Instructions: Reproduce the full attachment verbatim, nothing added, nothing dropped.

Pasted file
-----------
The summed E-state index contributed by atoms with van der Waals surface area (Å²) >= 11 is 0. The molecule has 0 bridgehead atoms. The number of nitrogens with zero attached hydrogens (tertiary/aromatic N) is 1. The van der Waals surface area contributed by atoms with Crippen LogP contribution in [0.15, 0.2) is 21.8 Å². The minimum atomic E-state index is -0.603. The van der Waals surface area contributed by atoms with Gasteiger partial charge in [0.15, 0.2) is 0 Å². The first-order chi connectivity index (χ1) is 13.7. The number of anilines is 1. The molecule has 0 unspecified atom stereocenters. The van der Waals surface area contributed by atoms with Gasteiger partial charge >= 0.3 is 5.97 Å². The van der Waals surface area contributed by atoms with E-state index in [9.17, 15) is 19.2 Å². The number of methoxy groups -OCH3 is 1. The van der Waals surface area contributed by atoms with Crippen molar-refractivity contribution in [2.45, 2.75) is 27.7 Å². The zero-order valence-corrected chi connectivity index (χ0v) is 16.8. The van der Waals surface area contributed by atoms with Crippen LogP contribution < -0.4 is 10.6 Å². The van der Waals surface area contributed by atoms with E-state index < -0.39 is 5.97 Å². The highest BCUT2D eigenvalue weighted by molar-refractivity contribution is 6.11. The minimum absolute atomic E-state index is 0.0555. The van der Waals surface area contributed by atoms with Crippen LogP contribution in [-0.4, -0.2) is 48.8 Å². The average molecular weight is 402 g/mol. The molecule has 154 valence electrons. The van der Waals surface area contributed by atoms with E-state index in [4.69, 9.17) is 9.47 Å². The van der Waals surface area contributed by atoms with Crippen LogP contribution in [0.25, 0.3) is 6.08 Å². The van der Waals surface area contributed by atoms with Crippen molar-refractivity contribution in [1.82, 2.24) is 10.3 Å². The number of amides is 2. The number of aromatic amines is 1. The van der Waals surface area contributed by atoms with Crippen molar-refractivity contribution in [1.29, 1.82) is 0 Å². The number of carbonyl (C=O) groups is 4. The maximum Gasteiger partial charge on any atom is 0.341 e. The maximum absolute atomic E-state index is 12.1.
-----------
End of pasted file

The summed E-state index contributed by atoms with van der Waals surface area (Å²) >= 11 is 0. The molecule has 0 bridgehead atoms. The number of nitrogens with zero attached hydrogens (tertiary/aromatic N) is 1. The van der Waals surface area contributed by atoms with Crippen LogP contribution in [0.15, 0.2) is 21.8 Å². The minimum atomic E-state index is -0.603. The van der Waals surface area contributed by atoms with Gasteiger partial charge in [0.15, 0.2) is 0 Å². The first-order chi connectivity index (χ1) is 13.7. The number of anilines is 1. The molecule has 0 unspecified atom stereocenters. The van der Waals surface area contributed by atoms with Gasteiger partial charge >= 0.3 is 5.97 Å². The van der Waals surface area contributed by atoms with E-state index in [9.17, 15) is 19.2 Å². The number of methoxy groups -OCH3 is 1. The van der Waals surface area contributed by atoms with Crippen molar-refractivity contribution in [2.45, 2.75) is 27.7 Å². The zero-order valence-corrected chi connectivity index (χ0v) is 16.8. The van der Waals surface area contributed by atoms with Crippen LogP contribution < -0.4 is 10.6 Å². The van der Waals surface area contributed by atoms with E-state index < -0.39 is 5.97 Å². The highest BCUT2D eigenvalue weighted by molar-refractivity contribution is 6.11. The minimum absolute atomic E-state index is 0.0555. The van der Waals surface area contributed by atoms with Crippen LogP contribution in [-0.4, -0.2) is 48.8 Å². The average molecular weight is 402 g/mol. The molecule has 154 valence electrons. The van der Waals surface area contributed by atoms with E-state index in [4.69, 9.17) is 9.47 Å². The van der Waals surface area contributed by atoms with Crippen LogP contribution in [0.25, 0.3) is 6.08 Å². The van der Waals surface area contributed by atoms with Crippen molar-refractivity contribution in [1.82, 2.24) is 10.3 Å². The number of amides is 2. The number of aromatic amines is 1. The van der Waals surface area contributed by atoms with Crippen molar-refractivity contribution in [1.29, 1.82) is 0 Å². The number of carbonyl (C=O) groups is 4. The maximum Gasteiger partial charge on any atom is 0.341 e. The maximum absolute atomic E-state index is 12.1.